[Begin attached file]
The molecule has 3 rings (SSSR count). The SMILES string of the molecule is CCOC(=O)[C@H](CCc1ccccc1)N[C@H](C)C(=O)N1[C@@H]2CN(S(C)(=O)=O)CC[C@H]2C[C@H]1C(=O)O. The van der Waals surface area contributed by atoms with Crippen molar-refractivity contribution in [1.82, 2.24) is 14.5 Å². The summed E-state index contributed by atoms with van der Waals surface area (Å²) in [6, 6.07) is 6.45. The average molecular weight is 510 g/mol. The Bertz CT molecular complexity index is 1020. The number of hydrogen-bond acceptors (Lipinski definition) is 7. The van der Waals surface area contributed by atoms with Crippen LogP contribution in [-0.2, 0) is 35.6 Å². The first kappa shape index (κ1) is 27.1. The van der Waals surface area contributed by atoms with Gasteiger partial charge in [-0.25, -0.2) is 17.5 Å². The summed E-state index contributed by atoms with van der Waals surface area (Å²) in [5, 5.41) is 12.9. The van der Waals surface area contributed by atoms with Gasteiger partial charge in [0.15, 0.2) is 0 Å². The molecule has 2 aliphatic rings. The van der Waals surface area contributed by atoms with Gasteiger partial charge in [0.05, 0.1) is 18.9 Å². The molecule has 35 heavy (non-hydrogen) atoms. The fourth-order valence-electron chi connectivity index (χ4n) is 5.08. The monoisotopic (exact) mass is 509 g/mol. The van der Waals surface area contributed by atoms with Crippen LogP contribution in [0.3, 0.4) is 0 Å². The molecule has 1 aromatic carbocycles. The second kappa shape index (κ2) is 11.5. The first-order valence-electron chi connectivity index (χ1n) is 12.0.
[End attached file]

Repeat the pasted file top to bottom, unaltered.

The molecule has 3 rings (SSSR count). The SMILES string of the molecule is CCOC(=O)[C@H](CCc1ccccc1)N[C@H](C)C(=O)N1[C@@H]2CN(S(C)(=O)=O)CC[C@H]2C[C@H]1C(=O)O. The van der Waals surface area contributed by atoms with Crippen molar-refractivity contribution in [1.82, 2.24) is 14.5 Å². The summed E-state index contributed by atoms with van der Waals surface area (Å²) in [6, 6.07) is 6.45. The average molecular weight is 510 g/mol. The Bertz CT molecular complexity index is 1020. The number of hydrogen-bond acceptors (Lipinski definition) is 7. The van der Waals surface area contributed by atoms with Crippen LogP contribution in [-0.2, 0) is 35.6 Å². The first kappa shape index (κ1) is 27.1. The van der Waals surface area contributed by atoms with Gasteiger partial charge in [-0.25, -0.2) is 17.5 Å². The summed E-state index contributed by atoms with van der Waals surface area (Å²) in [5, 5.41) is 12.9. The van der Waals surface area contributed by atoms with Gasteiger partial charge in [0.15, 0.2) is 0 Å². The molecule has 2 aliphatic rings. The van der Waals surface area contributed by atoms with Gasteiger partial charge in [0.05, 0.1) is 18.9 Å². The molecule has 35 heavy (non-hydrogen) atoms. The fourth-order valence-electron chi connectivity index (χ4n) is 5.08. The monoisotopic (exact) mass is 509 g/mol. The van der Waals surface area contributed by atoms with Crippen LogP contribution in [0.3, 0.4) is 0 Å². The molecule has 1 aromatic carbocycles. The second kappa shape index (κ2) is 11.5. The first-order valence-electron chi connectivity index (χ1n) is 12.0.